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Phylum Arthropoda

Subphylum Crustacea

Class Malacostraca

Order Decapoda

Suborder Pleocyemata

Infraorder Astacidea

Superfamily Astacoidea




Crayfish, also known as crawfish, crawdads, freshwater lobsters, or mudbugs, are freshwater crustaceans resembling small lobsters, to which they are related; taxonomically, they are members of the superfamilies Astacoidea and Parastacoidea. They breathe through feather-like gills and are found in bodies of water. Some species are found in brooks and streams where there is fresh water running, while others thrive in swamps, ditches, and rice paddies. Most crayfish cannot tolerate polluted water, although some species such as Procambarus clarkii are hardier. Crayfish feed on living and dead animals and plants.

The name "crayfish" comes from the Old French word escrevisse (Modern French écrevisse).The word has been modified to "crayfish" by association with "fish" (folk etymology). The largely American variant "crawfish" is similarly derived.Some kinds of crayfish are known locally as lobsters, crawdads, mudbugs, and yabbies. In the Eastern United States, "crayfish" is more common in the north,while "crawdad" is heard more in central and southwestern regions, and "crawfish" further south, although there are considerable overlaps.

The study of crayfish is called astacology.

There are three families of crayfish, two in the Northern Hemisphere and one in the Southern Hemisphere. The Southern-Hemisphere (Gondwana-distributed) family Parastacidae lives in South America, Madagascar and Australasia, and is distinguished by the lack of the first pair of pleopods.Of the other two families, members of the Astacidae live in western Eurasia and western North America and members of the family Cambaridae live in eastern Asia and eastern North America.

The greatest diversity of crayfish species is found in southeastern North America, with over 330 species in nine genera, all in the family Cambaridae. A further genus of astacid crayfish is found in the Pacific Northwest and the headwaters of some rivers east of the Continental Divide. Many crayfish are also found in lowland areas where the water is abundant in calcium, and oxygen rises from underground springs.

Crayfish were introduced purposely into a few Arizona reservoirs and other bodies of water decades ago, primarily as a food source for sport fish. They have since dispersed beyond those original sites. Australasia has over 100 species in a dozen genera. In Australia many of the better-known crayfish are of the genus Cherax, and include the marron from Western Australia (now believed to be two species, Cherax tenuimanus and C. cainii), red-claw crayfish (Cherax quadricarinatus), common yabby (Cherax destructor) and western yabby (Cherax preissii). The marron are some of the largest crayfish in the world. They grow up to several pounds in size. C. tenuimanus is critically endangered, while other large Australasian crayfish are threatened or endangered. Australia is home to the world's two largest freshwater crayfish – the Tasmanian giant freshwater crayfish Astacopsis gouldi, which can achieve a mass of up to 5 kilograms (11 lb) and is found in the rivers of northern Tasmania, and the Murray crayfish Euastacus armatus, which can reach 2 kilograms (4.4 lb) and is found in much of the southern Murray-Darling basin.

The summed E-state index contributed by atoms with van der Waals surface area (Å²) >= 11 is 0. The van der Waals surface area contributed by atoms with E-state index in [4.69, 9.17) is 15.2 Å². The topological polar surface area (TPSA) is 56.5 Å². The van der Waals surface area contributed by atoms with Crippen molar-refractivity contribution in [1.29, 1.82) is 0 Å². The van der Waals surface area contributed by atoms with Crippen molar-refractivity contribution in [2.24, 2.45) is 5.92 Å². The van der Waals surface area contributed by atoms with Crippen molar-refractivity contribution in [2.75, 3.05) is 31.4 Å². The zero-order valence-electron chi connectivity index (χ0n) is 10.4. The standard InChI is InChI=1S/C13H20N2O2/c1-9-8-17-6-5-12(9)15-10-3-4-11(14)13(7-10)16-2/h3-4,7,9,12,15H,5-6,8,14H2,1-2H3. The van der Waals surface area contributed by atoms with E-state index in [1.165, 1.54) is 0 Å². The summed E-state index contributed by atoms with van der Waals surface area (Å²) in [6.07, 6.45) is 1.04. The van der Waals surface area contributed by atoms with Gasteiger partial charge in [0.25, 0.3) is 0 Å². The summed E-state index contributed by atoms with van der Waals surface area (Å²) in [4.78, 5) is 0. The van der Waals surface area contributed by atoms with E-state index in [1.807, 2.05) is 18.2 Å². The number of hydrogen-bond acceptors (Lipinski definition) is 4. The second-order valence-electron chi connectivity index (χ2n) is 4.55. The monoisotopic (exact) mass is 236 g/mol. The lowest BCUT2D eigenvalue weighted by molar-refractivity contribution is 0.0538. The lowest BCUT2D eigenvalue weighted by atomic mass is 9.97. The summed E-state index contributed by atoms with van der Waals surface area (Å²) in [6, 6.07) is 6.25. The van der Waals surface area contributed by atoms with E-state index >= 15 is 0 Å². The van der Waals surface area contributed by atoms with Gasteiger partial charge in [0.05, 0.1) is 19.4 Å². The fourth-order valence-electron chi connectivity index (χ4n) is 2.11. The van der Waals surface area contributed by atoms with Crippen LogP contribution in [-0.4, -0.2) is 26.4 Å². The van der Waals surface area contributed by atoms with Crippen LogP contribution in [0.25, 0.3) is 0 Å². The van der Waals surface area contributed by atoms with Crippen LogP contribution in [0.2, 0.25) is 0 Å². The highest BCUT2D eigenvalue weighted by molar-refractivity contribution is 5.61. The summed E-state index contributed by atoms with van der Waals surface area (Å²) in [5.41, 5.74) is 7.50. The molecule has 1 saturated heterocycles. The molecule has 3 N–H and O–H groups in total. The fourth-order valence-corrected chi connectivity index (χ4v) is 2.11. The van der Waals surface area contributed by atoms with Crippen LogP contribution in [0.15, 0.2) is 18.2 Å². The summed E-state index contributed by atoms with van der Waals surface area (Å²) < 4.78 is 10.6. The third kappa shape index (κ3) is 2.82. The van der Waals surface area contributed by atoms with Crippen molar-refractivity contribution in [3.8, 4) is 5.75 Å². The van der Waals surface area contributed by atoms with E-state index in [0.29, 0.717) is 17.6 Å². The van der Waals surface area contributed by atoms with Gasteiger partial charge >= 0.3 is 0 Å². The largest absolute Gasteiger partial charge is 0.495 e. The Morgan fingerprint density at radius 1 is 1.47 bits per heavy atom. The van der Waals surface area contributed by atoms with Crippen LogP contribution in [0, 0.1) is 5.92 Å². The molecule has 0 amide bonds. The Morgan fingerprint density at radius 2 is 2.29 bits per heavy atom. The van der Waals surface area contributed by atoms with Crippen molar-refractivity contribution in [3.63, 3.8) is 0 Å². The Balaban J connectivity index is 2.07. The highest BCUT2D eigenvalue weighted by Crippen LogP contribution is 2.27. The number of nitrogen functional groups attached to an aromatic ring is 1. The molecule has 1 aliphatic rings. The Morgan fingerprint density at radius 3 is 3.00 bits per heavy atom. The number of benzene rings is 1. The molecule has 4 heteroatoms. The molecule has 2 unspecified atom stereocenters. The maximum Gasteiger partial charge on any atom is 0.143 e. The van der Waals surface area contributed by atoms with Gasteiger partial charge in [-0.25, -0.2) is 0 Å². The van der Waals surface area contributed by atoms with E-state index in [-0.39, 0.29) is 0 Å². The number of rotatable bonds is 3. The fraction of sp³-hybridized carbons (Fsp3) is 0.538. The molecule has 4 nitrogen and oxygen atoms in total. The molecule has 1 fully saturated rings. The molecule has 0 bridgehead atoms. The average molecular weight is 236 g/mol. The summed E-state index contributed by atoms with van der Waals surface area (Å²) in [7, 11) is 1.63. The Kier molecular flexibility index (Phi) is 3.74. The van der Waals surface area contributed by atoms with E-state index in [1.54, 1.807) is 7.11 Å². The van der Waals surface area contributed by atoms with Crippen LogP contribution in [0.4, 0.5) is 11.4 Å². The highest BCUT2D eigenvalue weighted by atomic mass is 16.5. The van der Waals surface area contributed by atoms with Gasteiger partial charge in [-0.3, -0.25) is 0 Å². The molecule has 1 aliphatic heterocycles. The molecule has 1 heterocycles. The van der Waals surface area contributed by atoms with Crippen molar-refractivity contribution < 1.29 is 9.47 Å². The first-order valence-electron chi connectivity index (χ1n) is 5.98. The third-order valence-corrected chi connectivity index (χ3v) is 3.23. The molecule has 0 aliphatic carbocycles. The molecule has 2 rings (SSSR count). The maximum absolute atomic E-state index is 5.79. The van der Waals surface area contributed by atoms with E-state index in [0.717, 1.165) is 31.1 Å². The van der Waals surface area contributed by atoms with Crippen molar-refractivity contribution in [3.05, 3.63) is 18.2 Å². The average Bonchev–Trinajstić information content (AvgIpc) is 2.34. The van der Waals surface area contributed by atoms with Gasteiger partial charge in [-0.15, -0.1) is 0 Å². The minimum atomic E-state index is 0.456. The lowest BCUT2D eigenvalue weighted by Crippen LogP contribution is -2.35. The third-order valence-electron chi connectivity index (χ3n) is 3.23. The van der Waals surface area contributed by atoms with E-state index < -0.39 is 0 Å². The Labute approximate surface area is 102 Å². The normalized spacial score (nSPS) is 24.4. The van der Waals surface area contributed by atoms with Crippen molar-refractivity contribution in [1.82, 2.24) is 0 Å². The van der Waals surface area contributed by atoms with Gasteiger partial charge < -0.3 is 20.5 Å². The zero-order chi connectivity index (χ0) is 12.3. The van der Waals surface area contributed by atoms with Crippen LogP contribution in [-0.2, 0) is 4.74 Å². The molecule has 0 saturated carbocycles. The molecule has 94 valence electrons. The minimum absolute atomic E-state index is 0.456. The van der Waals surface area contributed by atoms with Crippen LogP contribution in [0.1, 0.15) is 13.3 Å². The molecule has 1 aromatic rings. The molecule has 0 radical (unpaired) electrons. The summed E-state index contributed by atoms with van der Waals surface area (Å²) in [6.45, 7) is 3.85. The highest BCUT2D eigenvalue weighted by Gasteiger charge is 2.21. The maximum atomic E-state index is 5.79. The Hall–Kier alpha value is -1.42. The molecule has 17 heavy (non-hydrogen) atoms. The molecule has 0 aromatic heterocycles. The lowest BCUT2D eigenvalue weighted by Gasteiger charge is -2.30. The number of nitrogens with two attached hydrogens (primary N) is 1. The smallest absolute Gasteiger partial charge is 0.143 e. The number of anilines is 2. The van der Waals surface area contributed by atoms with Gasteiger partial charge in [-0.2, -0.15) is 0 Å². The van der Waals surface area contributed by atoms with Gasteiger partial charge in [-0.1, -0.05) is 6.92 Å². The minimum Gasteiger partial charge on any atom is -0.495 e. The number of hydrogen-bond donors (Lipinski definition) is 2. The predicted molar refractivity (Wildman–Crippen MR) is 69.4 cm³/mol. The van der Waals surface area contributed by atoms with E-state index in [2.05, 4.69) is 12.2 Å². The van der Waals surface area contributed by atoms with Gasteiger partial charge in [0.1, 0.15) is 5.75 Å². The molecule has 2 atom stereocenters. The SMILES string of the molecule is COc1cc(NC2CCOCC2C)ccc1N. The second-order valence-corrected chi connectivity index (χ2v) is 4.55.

In New Zealand two species of Paranephrops are endemic, and are known by the Māori name kōura.

Fossil records of crayfish older than 30 million years are rare, but fossilised burrows have been found from strata as old as the late Palaeozoic or early Mesozoic. The oldest records of the Parastacidae are in Australia, and are 115 million years old.

Crayfish are kept as pets in freshwater aquariums. Crayfish kept as pets in the US from local waters are usually kept with bluegill or bass, rather than goldfish or tropical or subtropical fish. They prefer foods like shrimp pellets or various vegetables, but will also eat tropical fish food, regular fish food, algae wafers, and small fish that can be captured with their claws. They will sometimes consume their old exoskeleton after it has moulted. Their disposition towards eating almost anything will also cause them to explore the edibility of aquarium plants in a fish tank. However, most species of dwarf crayfish, such as Cambarellus patzcuarensis, will not destructively dig or eat live aquarium plants. They are also relatively non-aggressive and can be kept safely with dwarf shrimp. Because of their very small size of 1.5 inches (38 mm) or less, some fish are often a threat to the crayfish.